Chamber Music - Released October 19, 2018 | Metronome

Distinctions Diapason d'or
Download not available
François Couperin was the most illustrious member of a dynasty of musicians comparable to that of the Bach family. There is every reason to believe that his name "Couperin the Great", first found in writing in 1780, had already been bestowed upon him during his lifetime to distinguish him from the other musicians in his family. In addition to his duties as the King's organist at Versailles, Couperin taught the harpsichord to many students from the royal family and the ranks of the nobility and, at the turn of the century, he was as active a composer as he was a performer. His work for harpsichord represents the most prominent part of his musical production with his pedagogical work L'Art de toucher le clavecin, or “The Art of Playing the Harpsichord” in English. The work was published in 1716 and deals with ornamentation, fingering, the general position of the body, – particularly focusing on the wrists - the touch, the character of the instrument, and so on. Also from this fruitful period we find his twenty-seven "orders" - a term he used to refer to a group of pieces with similar tonalities, halfway between a suite and an anthology. The work is divided into four volumes, published between 1713 and 1730. He develops a world of poetic fantasy that takes on the form of simple dance movements, portraits, "character pieces", pastoral paintings or theatrical miniatures. Here the Swedish harpsichordist Carole Cerasi offers us the complete works, spread over ten albums including L'Art de toucher le clavecin and the four Books, which she distributes over six different harpsichords. The first volume opens with L'art, which Cerasi performs on an Antwerp Ruckers model from 1624; it continues with the First Book which also covers the second and third volumes. This book contains five orders; it was published in 1713, although several of the pieces it contains had been written years earlier. For the First Book , Carole Cerasi plays an Antwerp harpsichord by Andreas Ruckers, built in 1636 and reworked in 1763 in Paris by Henri Hemsch, giving a Franco-Flemish sound! © SM/Qobuz

Chamber Music - Released October 19, 2018 | Metronome

Distinctions Diapason d'or
Download not available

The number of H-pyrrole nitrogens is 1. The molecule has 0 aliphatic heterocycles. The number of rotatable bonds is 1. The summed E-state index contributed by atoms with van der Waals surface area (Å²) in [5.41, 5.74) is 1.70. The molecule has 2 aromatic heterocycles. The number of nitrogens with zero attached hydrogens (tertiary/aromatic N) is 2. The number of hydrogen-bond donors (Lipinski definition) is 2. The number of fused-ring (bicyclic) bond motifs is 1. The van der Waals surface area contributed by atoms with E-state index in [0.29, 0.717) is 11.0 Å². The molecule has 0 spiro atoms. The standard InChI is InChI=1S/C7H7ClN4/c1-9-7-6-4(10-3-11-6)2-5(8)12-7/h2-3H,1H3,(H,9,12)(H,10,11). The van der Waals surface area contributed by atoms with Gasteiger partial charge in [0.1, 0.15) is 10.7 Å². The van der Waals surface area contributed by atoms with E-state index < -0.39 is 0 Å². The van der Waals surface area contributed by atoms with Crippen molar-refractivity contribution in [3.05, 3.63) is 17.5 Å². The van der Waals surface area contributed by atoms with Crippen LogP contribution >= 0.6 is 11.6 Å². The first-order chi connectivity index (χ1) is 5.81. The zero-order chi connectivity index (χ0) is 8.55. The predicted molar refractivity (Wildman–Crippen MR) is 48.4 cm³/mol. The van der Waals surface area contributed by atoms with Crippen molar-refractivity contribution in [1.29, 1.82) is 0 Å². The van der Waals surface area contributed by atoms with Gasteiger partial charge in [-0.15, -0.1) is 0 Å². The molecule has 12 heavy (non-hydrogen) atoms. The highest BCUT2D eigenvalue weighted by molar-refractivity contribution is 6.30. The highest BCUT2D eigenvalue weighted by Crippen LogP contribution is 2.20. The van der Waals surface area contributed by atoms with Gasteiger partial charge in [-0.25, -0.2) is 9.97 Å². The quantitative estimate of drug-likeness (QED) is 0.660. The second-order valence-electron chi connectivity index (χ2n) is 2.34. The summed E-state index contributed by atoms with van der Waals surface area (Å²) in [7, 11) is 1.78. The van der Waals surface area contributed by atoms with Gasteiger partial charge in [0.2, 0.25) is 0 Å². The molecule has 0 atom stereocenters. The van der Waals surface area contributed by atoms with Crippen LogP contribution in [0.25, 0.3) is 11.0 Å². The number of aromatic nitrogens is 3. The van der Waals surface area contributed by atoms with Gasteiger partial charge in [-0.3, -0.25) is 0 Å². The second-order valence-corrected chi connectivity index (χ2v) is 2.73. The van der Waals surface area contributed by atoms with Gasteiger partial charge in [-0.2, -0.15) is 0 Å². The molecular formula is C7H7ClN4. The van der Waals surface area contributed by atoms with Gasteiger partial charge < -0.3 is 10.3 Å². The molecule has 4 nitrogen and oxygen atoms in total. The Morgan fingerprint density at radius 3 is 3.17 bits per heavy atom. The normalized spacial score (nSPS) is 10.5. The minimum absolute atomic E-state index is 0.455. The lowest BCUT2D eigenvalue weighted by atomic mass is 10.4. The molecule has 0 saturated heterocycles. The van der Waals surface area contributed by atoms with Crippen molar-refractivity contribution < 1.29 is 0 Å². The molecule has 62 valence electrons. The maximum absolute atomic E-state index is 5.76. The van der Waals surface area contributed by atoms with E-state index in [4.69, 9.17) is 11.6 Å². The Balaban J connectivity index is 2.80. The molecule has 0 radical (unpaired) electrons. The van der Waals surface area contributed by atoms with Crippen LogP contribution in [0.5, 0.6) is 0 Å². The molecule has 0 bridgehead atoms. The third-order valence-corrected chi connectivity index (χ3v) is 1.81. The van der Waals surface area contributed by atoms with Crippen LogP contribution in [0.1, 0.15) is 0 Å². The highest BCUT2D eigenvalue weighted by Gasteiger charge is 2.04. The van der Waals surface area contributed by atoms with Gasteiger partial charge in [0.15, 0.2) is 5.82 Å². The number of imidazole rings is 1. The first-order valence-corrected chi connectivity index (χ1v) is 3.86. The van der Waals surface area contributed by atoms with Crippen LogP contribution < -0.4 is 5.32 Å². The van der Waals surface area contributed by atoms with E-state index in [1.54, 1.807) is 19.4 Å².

François Couperin was the most illustrious member of a dynasty of musicians comparable to that of the Bach family. There is every reason to believe that his name "Couperin the Great", first found in writing in 1780, had already been bestowed upon him during his lifetime to distinguish him from the other musicians in his family. In addition to his duties as the King's organist at Versailles, Couperin taught the harpsichord to many students from the royal family and the ranks of the nobility and, at the turn of the century, he was as active a composer as he was a performer. His work for harpsichord represents the most prominent part of his musical production with his pedagogical work L'Art de toucher le clavecin, or “The Art of Playing the Harpsichord” in English. The work was published in 1716 and deals with ornamentation, fingering, the general position of the body, – particularly focusing on the wrists - the touch, the character of the instrument, and so on. Also from this fruitful period we find his twenty-seven "orders" - a term he used to refer to a group of pieces with similar tonalities, halfway between a suite and an anthology. The work is divided into four volumes, published between 1713 and 1730. He develops a world of poetic fantasy that takes on the form of simple dance movements, portraits, "character pieces", pastoral paintings or theatrical miniatures. Here the Swedish harpsichordist Carole Cerasi offers us the complete works, spread over ten albums including L'Art de toucher le clavecin and the four Books, which she distributes over six different harpsichords. Volumes 4, 5 and the first half of the 6th include the entire Second Book, published in 1717. His seven orders, which vary hugely in size, contain some pieces that have become famous outside their context: Les Moissoneurs and Les Baricades Mistérieuses. Anna Magdalena Bach had included the Bergeries in her Clavierbüchlein dating from 1725 - proof that Bach held Couperin in very high esteem. In the Eleventh Order we find the satirical piece Les Fastes de la Grande et Ancienne Mxnxstrxndxsx, a joke by Couperin which we should read as "Ménéstrandise.” This was a brotherhood of musicians founded in 1321 who tried to impose a tax on musicians who were not members, including harpsichordists. Couperin was one of those who protested before the King and the Ménéstrandise was dissolved. The Second Book is divided between two harpsichords, a copy of a Parisian instrument by Antoine Vater (1738) and the copy of the 1624 Ruckers harpsichord again, which had been used for L'Art de toucher le clavecin. © SM/Qobuz